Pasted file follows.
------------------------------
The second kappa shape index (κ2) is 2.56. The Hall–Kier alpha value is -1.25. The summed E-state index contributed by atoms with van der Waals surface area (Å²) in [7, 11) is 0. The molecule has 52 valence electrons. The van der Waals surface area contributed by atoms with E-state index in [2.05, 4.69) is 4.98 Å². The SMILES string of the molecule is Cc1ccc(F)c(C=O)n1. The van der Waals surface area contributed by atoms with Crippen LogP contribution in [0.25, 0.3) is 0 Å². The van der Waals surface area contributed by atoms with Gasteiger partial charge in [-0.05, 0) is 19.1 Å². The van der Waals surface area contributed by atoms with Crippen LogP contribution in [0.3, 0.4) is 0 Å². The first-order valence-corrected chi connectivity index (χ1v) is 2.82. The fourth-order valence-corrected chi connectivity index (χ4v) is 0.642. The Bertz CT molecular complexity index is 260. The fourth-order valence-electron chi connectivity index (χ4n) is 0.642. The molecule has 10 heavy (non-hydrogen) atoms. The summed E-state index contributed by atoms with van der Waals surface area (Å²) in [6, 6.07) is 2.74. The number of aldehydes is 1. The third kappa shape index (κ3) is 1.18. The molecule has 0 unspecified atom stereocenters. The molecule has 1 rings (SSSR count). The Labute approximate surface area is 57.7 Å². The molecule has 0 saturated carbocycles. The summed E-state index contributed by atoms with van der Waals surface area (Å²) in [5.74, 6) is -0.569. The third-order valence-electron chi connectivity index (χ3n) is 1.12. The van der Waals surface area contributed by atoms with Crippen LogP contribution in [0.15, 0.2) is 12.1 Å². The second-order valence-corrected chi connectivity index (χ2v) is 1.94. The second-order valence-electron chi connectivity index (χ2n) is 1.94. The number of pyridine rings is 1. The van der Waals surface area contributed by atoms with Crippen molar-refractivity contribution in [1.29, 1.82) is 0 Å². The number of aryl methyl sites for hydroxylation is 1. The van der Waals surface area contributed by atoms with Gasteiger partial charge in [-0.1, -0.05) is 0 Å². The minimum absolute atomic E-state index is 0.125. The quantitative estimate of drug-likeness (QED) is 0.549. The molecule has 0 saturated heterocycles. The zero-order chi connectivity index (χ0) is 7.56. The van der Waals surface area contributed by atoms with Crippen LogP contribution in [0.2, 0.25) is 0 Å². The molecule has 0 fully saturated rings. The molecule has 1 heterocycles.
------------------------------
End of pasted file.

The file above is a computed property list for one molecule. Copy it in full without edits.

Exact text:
The second kappa shape index (κ2) is 2.56. The Hall–Kier alpha value is -1.25. The summed E-state index contributed by atoms with van der Waals surface area (Å²) in [7, 11) is 0. The molecule has 52 valence electrons. The van der Waals surface area contributed by atoms with E-state index in [2.05, 4.69) is 4.98 Å². The SMILES string of the molecule is Cc1ccc(F)c(C=O)n1. The van der Waals surface area contributed by atoms with Crippen LogP contribution in [0.25, 0.3) is 0 Å². The van der Waals surface area contributed by atoms with Gasteiger partial charge in [-0.05, 0) is 19.1 Å². The van der Waals surface area contributed by atoms with Crippen LogP contribution in [0.3, 0.4) is 0 Å². The first-order valence-corrected chi connectivity index (χ1v) is 2.82. The fourth-order valence-corrected chi connectivity index (χ4v) is 0.642. The Bertz CT molecular complexity index is 260. The fourth-order valence-electron chi connectivity index (χ4n) is 0.642. The molecule has 10 heavy (non-hydrogen) atoms. The summed E-state index contributed by atoms with van der Waals surface area (Å²) in [6, 6.07) is 2.74. The number of aldehydes is 1. The third kappa shape index (κ3) is 1.18. The molecule has 0 unspecified atom stereocenters. The molecule has 1 rings (SSSR count). The Labute approximate surface area is 57.7 Å². The molecule has 0 saturated carbocycles. The summed E-state index contributed by atoms with van der Waals surface area (Å²) in [5.74, 6) is -0.569. The third-order valence-electron chi connectivity index (χ3n) is 1.12. The van der Waals surface area contributed by atoms with Crippen LogP contribution in [0.15, 0.2) is 12.1 Å². The second-order valence-corrected chi connectivity index (χ2v) is 1.94. The second-order valence-electron chi connectivity index (χ2n) is 1.94. The number of pyridine rings is 1. The van der Waals surface area contributed by atoms with Crippen molar-refractivity contribution in [1.29, 1.82) is 0 Å². The number of aryl methyl sites for hydroxylation is 1. The van der Waals surface area contributed by atoms with Gasteiger partial charge in [-0.1, -0.05) is 0 Å². The minimum absolute atomic E-state index is 0.125. The quantitative estimate of drug-likeness (QED) is 0.549. The molecule has 0 saturated heterocycles. The zero-order chi connectivity index (χ0) is 7.56. The van der Waals surface area contributed by atoms with Crippen LogP contribution in [0.2, 0.25) is 0 Å². The molecule has 0 fully saturated rings. The molecule has 1 heterocycles.